By Dave Abson
First let me state that I really like Trends in Ecology and Evolution, it is an excellent journal publishing many interesting articles (see, for example, academia`s obsession with quantity, (Fischer et al. 2013) †*). Indeed, I would be very happy to have an article in such an esteemed organ. So the following should not be seen as a critique on TREE. It just happens to be the case that there are always copies of TREE on the table around which we have our weekly team meeting. Therefore, TREE is the only journal that I read—while giving my complete and undivided attention to important team meeting stuff, obviously—cover to cover. So it is in TREE that the issues of “silly questions” and made “up figures” is most obvious to me, although I see the same issues in many other journals as well.
What do I mean by silly questions? Well here are a few examples of article titles from recent(ish) issues of TREE: Are we willing to build a better future? Do simple models lead to generality in ecology? Does research help to safeguard protected areas? Can evolutionary design of social networks make it easier to be ‘green’? Peerage of Science: will it work? Do we need a global strategy for microbial conservation?
The answers to these questions (in case you are not sure) are: yes, no, yes, no, no, yes. Only joking, in fact the reason why I think these are “silly” questions is because in every case above the answer can be (more or less) summarised as “Well we are not sure, we think that maybe, sometimes the answer is yes/no, it depends on the particular circumstances”. It is not that such “silly question” papers can’t have interesting insights on important issues; it is just that they are framed so broadly and deal with such complex, multi-faceted and context dependent problems that it is simply not possible to provide “correct” or perhaps even meaningful answers to such questions.
So why ask the question in the first place? I think the answer has something to do with that second great obsession of Academia (alongside quantity), namely that of novelty. There seems to be an increasing mania for academics to always ask the new, big, globally relevant question, even when there is no answer to such a question. It seems to me these big unanswerable questions are published at the expense of smaller more focused and contextualized questions for which meaningful answers can be given.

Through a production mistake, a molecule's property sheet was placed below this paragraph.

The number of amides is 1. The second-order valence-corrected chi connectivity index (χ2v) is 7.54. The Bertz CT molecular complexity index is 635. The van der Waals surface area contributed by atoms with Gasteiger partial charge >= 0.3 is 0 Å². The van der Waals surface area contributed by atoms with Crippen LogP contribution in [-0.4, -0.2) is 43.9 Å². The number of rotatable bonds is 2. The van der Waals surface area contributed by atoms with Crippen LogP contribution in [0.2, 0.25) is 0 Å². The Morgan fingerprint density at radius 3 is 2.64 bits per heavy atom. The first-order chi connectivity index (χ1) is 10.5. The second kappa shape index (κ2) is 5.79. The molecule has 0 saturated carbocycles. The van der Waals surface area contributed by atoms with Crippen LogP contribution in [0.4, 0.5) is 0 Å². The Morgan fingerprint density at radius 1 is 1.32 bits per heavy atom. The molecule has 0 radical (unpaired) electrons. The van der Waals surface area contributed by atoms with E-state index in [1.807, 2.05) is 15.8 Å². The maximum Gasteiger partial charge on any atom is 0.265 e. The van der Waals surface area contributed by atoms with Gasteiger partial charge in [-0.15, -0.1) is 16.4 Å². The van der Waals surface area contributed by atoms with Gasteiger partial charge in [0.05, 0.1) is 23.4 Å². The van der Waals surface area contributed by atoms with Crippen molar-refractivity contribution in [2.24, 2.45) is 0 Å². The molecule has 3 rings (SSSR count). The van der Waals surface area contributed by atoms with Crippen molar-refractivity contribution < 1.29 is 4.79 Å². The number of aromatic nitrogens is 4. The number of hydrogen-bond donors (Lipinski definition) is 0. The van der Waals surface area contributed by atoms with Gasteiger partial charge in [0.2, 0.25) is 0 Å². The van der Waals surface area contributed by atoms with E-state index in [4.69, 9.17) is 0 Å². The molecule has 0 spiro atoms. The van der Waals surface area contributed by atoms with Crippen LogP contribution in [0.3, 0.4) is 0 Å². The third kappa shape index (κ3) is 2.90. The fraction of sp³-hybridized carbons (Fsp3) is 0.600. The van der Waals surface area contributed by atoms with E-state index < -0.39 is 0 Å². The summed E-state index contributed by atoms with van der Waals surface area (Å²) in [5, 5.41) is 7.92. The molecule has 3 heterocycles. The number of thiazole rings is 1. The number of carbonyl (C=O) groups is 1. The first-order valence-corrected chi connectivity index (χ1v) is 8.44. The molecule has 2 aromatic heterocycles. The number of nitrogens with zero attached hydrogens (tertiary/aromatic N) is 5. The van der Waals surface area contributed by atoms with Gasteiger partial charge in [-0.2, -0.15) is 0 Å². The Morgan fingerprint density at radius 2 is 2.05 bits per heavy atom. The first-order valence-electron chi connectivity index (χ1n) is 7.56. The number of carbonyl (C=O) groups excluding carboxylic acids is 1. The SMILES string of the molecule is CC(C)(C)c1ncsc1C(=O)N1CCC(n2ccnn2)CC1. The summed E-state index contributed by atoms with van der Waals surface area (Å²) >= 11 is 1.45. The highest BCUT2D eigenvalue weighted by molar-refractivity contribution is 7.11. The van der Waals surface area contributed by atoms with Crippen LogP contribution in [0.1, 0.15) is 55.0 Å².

I think “made up figures” are part of the same cultural malaise (see figure 1 for example**). The rush to be the first to discuss the new big topic means that the publications are often not based on detailed empirical evidence. Who has time to waste collecting and analysing actual evidence for some proposed relationship between x and y, when someone else can provide a figure showing “the conceptualisation relations between x and y” and beat you to publication by a couple of years? Don’t get me wrong I think such conceptualised figures can have a useful heuristic purpose, but too often they seem to be used as a substitute for actual data and often the fact that they are simply made up lines on a graph are skated over in the publications.
Increasingly academia seems to value the “big”, “broad”, “new” and “cutting edge” while marginalizing the small, focused, incremental and well-tested accumulation of knowledge that was previously seen as the cornerstone of the scientific endeavour. I am not convinced that is a particularly good thing.
† You many also wish to read and cite the six other excellent publications that Professor Fischer has in this highly respected journal.
* Full disclosure: a) I am a sometime employee of Professor Fischer; b) Professor Fischer is considerably larger than I am; this means that c) I am more or less contractually obliged to only say nice things about Professor Fischer, his work and his behaviour towards his employees; and d) I am not at all physically intimidated when Professor Fischer “politely asks me in a calm and reasoned manner” if I would consider writing an (unpaid) blog entry for him… see point c for contextual clarification of point d.
** Warning this figure is not based on empirical evidence, real relationships may differ.